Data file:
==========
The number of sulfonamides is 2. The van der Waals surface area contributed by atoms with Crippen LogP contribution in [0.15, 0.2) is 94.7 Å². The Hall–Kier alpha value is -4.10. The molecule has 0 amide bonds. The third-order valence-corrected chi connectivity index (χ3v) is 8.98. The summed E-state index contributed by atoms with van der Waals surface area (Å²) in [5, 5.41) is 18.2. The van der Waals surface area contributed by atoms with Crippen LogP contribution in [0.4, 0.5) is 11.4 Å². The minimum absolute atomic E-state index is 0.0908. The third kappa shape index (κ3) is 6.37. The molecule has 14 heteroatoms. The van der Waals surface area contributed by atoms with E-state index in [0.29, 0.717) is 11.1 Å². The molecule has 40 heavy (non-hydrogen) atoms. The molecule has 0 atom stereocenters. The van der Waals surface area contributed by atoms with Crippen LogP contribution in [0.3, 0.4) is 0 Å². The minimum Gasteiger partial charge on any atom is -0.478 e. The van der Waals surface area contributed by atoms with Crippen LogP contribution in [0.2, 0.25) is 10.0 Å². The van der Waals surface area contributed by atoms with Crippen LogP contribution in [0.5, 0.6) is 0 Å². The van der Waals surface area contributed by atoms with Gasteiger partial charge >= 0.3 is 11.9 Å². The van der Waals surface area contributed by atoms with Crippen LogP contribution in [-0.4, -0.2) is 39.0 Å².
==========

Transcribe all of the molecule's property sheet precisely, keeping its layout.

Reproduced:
The number of sulfonamides is 2. The van der Waals surface area contributed by atoms with Crippen LogP contribution in [0.15, 0.2) is 94.7 Å². The Hall–Kier alpha value is -4.10. The molecule has 0 amide bonds. The third-order valence-corrected chi connectivity index (χ3v) is 8.98. The summed E-state index contributed by atoms with van der Waals surface area (Å²) in [5, 5.41) is 18.2. The van der Waals surface area contributed by atoms with Crippen LogP contribution in [0.4, 0.5) is 11.4 Å². The minimum absolute atomic E-state index is 0.0908. The third kappa shape index (κ3) is 6.37. The molecule has 14 heteroatoms. The van der Waals surface area contributed by atoms with E-state index in [0.29, 0.717) is 11.1 Å². The molecule has 40 heavy (non-hydrogen) atoms. The molecule has 0 atom stereocenters. The van der Waals surface area contributed by atoms with Crippen LogP contribution in [0.3, 0.4) is 0 Å². The minimum Gasteiger partial charge on any atom is -0.478 e. The van der Waals surface area contributed by atoms with Crippen LogP contribution in [0.2, 0.25) is 10.0 Å². The van der Waals surface area contributed by atoms with Crippen LogP contribution in [0.5, 0.6) is 0 Å². The van der Waals surface area contributed by atoms with Gasteiger partial charge >= 0.3 is 11.9 Å². The van der Waals surface area contributed by atoms with Crippen LogP contribution in [-0.4, -0.2) is 39.0 Å².